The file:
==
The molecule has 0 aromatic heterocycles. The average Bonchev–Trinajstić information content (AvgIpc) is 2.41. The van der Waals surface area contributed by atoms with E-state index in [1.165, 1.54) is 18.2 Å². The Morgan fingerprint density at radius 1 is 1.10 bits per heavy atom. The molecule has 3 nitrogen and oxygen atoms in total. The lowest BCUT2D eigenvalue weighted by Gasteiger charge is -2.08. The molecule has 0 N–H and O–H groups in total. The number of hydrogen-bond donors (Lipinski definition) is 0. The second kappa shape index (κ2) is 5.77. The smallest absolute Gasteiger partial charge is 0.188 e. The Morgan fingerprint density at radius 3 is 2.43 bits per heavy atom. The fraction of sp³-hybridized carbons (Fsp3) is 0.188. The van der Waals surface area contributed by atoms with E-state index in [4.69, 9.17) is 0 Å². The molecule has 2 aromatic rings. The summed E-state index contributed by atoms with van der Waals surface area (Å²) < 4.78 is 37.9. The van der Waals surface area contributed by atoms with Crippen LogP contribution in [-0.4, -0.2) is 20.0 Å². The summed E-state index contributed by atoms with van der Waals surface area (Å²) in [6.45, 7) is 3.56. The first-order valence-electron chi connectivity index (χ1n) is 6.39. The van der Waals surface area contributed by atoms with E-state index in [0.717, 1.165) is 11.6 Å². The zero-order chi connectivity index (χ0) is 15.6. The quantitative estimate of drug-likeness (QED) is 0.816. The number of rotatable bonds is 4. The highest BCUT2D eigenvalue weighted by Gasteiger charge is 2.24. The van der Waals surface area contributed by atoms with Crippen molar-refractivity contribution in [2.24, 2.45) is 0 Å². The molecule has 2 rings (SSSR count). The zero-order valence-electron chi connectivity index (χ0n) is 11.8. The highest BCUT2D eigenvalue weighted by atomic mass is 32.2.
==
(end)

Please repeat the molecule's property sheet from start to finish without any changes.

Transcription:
The molecule has 0 aromatic heterocycles. The average Bonchev–Trinajstić information content (AvgIpc) is 2.41. The van der Waals surface area contributed by atoms with E-state index in [1.165, 1.54) is 18.2 Å². The Morgan fingerprint density at radius 1 is 1.10 bits per heavy atom. The molecule has 3 nitrogen and oxygen atoms in total. The lowest BCUT2D eigenvalue weighted by Gasteiger charge is -2.08. The molecule has 0 N–H and O–H groups in total. The number of hydrogen-bond donors (Lipinski definition) is 0. The second kappa shape index (κ2) is 5.77. The smallest absolute Gasteiger partial charge is 0.188 e. The Morgan fingerprint density at radius 3 is 2.43 bits per heavy atom. The fraction of sp³-hybridized carbons (Fsp3) is 0.188. The van der Waals surface area contributed by atoms with E-state index in [4.69, 9.17) is 0 Å². The molecule has 2 aromatic rings. The summed E-state index contributed by atoms with van der Waals surface area (Å²) < 4.78 is 37.9. The van der Waals surface area contributed by atoms with Crippen LogP contribution in [-0.4, -0.2) is 20.0 Å². The summed E-state index contributed by atoms with van der Waals surface area (Å²) in [6.45, 7) is 3.56. The first-order valence-electron chi connectivity index (χ1n) is 6.39. The van der Waals surface area contributed by atoms with E-state index in [0.717, 1.165) is 11.6 Å². The zero-order chi connectivity index (χ0) is 15.6. The quantitative estimate of drug-likeness (QED) is 0.816. The number of rotatable bonds is 4. The highest BCUT2D eigenvalue weighted by Gasteiger charge is 2.24. The van der Waals surface area contributed by atoms with Crippen molar-refractivity contribution in [2.24, 2.45) is 0 Å². The molecule has 2 rings (SSSR count). The zero-order valence-electron chi connectivity index (χ0n) is 11.8. The highest BCUT2D eigenvalue weighted by atomic mass is 32.2.